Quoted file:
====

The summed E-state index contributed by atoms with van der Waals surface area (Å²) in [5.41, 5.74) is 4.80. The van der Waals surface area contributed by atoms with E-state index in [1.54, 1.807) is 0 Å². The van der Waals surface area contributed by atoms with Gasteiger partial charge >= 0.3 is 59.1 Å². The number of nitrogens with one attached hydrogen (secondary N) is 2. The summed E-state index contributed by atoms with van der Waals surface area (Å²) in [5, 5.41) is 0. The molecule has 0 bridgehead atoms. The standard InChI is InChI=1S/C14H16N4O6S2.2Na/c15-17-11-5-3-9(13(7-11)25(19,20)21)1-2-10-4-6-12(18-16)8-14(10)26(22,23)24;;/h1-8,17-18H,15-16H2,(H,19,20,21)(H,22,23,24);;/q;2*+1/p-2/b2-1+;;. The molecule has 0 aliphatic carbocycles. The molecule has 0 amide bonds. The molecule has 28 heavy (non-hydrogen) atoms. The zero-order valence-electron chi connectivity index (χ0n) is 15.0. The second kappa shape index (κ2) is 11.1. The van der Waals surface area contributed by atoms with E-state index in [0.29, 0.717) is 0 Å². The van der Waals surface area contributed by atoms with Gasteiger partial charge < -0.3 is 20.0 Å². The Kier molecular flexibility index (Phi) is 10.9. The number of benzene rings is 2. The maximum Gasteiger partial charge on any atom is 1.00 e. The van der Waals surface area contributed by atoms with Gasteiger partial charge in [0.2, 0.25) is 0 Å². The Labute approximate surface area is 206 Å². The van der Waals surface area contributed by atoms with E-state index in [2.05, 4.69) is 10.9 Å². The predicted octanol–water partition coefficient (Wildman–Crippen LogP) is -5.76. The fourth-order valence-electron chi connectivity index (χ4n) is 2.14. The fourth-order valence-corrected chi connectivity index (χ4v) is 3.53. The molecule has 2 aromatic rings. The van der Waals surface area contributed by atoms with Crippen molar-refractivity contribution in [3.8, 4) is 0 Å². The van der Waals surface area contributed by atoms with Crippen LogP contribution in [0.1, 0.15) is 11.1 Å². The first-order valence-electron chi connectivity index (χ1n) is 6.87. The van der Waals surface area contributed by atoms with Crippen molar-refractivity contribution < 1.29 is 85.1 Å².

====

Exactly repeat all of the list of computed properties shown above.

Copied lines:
The summed E-state index contributed by atoms with van der Waals surface area (Å²) in [5.41, 5.74) is 4.80. The van der Waals surface area contributed by atoms with E-state index in [1.54, 1.807) is 0 Å². The van der Waals surface area contributed by atoms with Gasteiger partial charge >= 0.3 is 59.1 Å². The number of nitrogens with one attached hydrogen (secondary N) is 2. The summed E-state index contributed by atoms with van der Waals surface area (Å²) in [5, 5.41) is 0. The molecule has 0 bridgehead atoms. The standard InChI is InChI=1S/C14H16N4O6S2.2Na/c15-17-11-5-3-9(13(7-11)25(19,20)21)1-2-10-4-6-12(18-16)8-14(10)26(22,23)24;;/h1-8,17-18H,15-16H2,(H,19,20,21)(H,22,23,24);;/q;2*+1/p-2/b2-1+;;. The molecule has 0 aliphatic carbocycles. The molecule has 0 amide bonds. The molecule has 28 heavy (non-hydrogen) atoms. The zero-order valence-electron chi connectivity index (χ0n) is 15.0. The second kappa shape index (κ2) is 11.1. The van der Waals surface area contributed by atoms with E-state index in [0.29, 0.717) is 0 Å². The van der Waals surface area contributed by atoms with Gasteiger partial charge < -0.3 is 20.0 Å². The Kier molecular flexibility index (Phi) is 10.9. The number of benzene rings is 2. The maximum Gasteiger partial charge on any atom is 1.00 e. The van der Waals surface area contributed by atoms with Gasteiger partial charge in [0.2, 0.25) is 0 Å². The Labute approximate surface area is 206 Å². The van der Waals surface area contributed by atoms with E-state index in [2.05, 4.69) is 10.9 Å². The predicted octanol–water partition coefficient (Wildman–Crippen LogP) is -5.76. The fourth-order valence-electron chi connectivity index (χ4n) is 2.14. The fourth-order valence-corrected chi connectivity index (χ4v) is 3.53. The molecule has 2 aromatic rings. The van der Waals surface area contributed by atoms with Crippen molar-refractivity contribution in [3.8, 4) is 0 Å². The van der Waals surface area contributed by atoms with Crippen LogP contribution in [0.1, 0.15) is 11.1 Å². The first-order valence-electron chi connectivity index (χ1n) is 6.87. The van der Waals surface area contributed by atoms with Crippen molar-refractivity contribution < 1.29 is 85.1 Å².